Why is it perfectly acceptable to be uneducated about beer or beer types but not for wine? My point is that I've noticed that people feel inadequate and even embarrassed if they don't know about a particular wine type or pronunciation, but they don't seem to care the same way about beer.
Why can't wine be more like beer in this way?
Sure there are beer geeks who love talking about IBUs, yeast strains, and final gravity but those guys are cool. Wine geeks are the worst. Swirling and sniffing, using a French accent only when tasting a French wine. It's no wonder there is pressure to learn and be able to speak about wine instead of just enjoying as beer drinkers do.
There are a couple of solutions of course and it can only be rectified if:
A. You enjoy drinking wine
B. Its important or relative to knowing the basics about wine.
The easiest solution is to grab your highly knowledgeable and really cool wine drinking buddy (if they exist) and have him or her break down the world of wine for you. Just drink wine, pepper them with questions, take notes, study, etc.
The other solution is to try as many wines as possible, read tasting notes, and educate yourself. I've found this the most pleasant. A terrible way to pick wines is to go to a store and go off of labels. A better way is going to a local wine shop and talking with the owner. If that isn't an option, I would suggest joining a wine of the month club. There are dozens out there. The one I would highly recommend is Cellars Wine Club.
Just remember, whenever you are dealing with that stuffy wine drinker and you start to feel uneducated about wine it always makes me smile knowing I can get just as much pleasure out of a $5 pint of beer vs. their $100 bottle of wine.
In 2015 Craft Beer production increased nearly 13% and now commands 12.2% of US Beer Market . At this rate it will surpass the entire import market in 2019 and be the leading category for domestic production by 2025.
Yes, by 2025 mass produced beer would be looking up to the Craft Beer Industry in a market share graph!
Will it happen? Why not?
Fueling the Craft Beer movement is innovation and pushing the envelope with new beer styles. The way that microbreweries, brew pubs and small craft breweries run allows them constantly evolve in regards to consumer trends. And we are talking quick turnover here... 2 weeks to make a new batch of beer and offer it to the public.
Hops, fruits , spices, carbonation, sweeteners, alcohol percentage, bitterness, sourness, barrel ageing, yeasts - all of these can be added, eliminated, mixed around and swapped out to change a beer drastically, or just tweak it a bit.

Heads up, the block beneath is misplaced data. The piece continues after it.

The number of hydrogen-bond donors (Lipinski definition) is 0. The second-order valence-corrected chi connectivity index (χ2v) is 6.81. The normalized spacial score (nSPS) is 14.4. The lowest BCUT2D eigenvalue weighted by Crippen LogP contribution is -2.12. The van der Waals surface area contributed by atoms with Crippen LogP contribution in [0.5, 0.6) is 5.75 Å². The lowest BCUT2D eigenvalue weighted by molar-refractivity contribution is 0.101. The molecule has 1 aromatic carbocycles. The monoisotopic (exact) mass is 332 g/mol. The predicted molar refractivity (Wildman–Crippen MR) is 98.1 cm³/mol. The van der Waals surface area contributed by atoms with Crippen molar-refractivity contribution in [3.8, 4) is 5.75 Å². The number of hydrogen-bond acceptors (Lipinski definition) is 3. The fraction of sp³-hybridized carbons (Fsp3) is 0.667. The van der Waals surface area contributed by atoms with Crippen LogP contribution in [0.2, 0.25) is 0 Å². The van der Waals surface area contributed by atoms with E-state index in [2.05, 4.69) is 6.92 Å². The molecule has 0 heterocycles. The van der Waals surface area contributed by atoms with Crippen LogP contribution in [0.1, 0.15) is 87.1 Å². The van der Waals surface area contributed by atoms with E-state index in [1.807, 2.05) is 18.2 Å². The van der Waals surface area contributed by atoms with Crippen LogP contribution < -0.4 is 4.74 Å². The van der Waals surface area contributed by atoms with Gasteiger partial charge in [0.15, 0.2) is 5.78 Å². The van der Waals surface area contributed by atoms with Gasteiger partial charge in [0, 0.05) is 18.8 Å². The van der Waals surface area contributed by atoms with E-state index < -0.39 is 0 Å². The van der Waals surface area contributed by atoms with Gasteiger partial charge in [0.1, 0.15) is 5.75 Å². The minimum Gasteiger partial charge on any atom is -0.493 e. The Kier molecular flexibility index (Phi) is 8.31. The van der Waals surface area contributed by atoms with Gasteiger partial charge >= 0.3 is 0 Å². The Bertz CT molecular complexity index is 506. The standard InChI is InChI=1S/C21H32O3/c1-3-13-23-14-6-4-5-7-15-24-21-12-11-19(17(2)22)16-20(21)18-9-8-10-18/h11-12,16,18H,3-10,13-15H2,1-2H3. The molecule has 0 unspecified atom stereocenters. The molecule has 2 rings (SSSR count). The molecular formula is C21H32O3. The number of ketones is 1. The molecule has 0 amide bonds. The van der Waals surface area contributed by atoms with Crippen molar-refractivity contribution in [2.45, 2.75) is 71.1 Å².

How much do you think it would cost Budweiser to change their recipe? What would happen if they got it wrong? The big companies bank on familiarity and consistency. Today's beer drinkers want freshness, they want to try what is trending, and they want to support locally.
Yes, the Craft Beer Bubble is growing, but it doesn't have to burst.
The key to a microbrewery's success is owning its local market. Tiny Microbreweries you have never heard of have survived for decades because they continually deliver a product that its nearby patrons love and love to support. Hard to grow a business with that model, although perhaps surprisingly, many breweries don't want to. The breweries that are looking to expand do it with packaged goods; think bottles and cans.
We won't go into a 'does beer taste better out of a bottle or can debate' here (I prefer pouring my beer out of a can into a pint glass), but the easiest next step for a small brewery is bottling in large format bottles such as 22 ounce bottles or 750ml wine size bottles. The reason is simple: low cost. Mobile bottling trucks can drive to the brewery hook up to the tank then bottle and label just a few hundred cases in a few hours. Low overhead for the glass, inexpensive rental of the bottling machine and the brewery now has something they can easily sell to outside markets.
Unfortunately, this is the zenith of hundreds of breweries: Kegs to local restaurants and 22 ounce bombers to local bottle shops. Then something strange happened: cans became cool again. Oskar Blues started this trend in the early 2000's and never looked back. Now every brewery looking for big growth is trying to get into cans. Cans have many advantages over bottles in the packaged good arena. Lighter, easier to stack, air tight, block out all light, more portable, easier to recycle, and more durable to name a few. This leads to the next question: why isn't everyone using cans?
Of course there are traditionalist brewmasters and owners that could argue that beer tastes different out of a can, but the #1 hindrance is cost. Luckily costs are coming down. Skipping the $40,000 investment just to own an entry level canning line, the actual cans themselves is a huge commitment. Printing on cans is expensive and a large run is needed to make the effort profitable. This means buying the cans upfront and there are big minimums. But thanks to the craft brewing boom, innovation has allowed smaller breweries with less capital to get into the game.
First off there are now a plethora of mobile canning companies. Also, just like the bottlers, some breweries sticker their cans. Sometimes so well its hard to tell. Both of these have helped smaller breweries get into the canning game that would have been impossible a few years ago. And even if all of this is too expensive for a small brewery, they have one more ace in the hole: Crowlers, but that subject can be discussed at another time.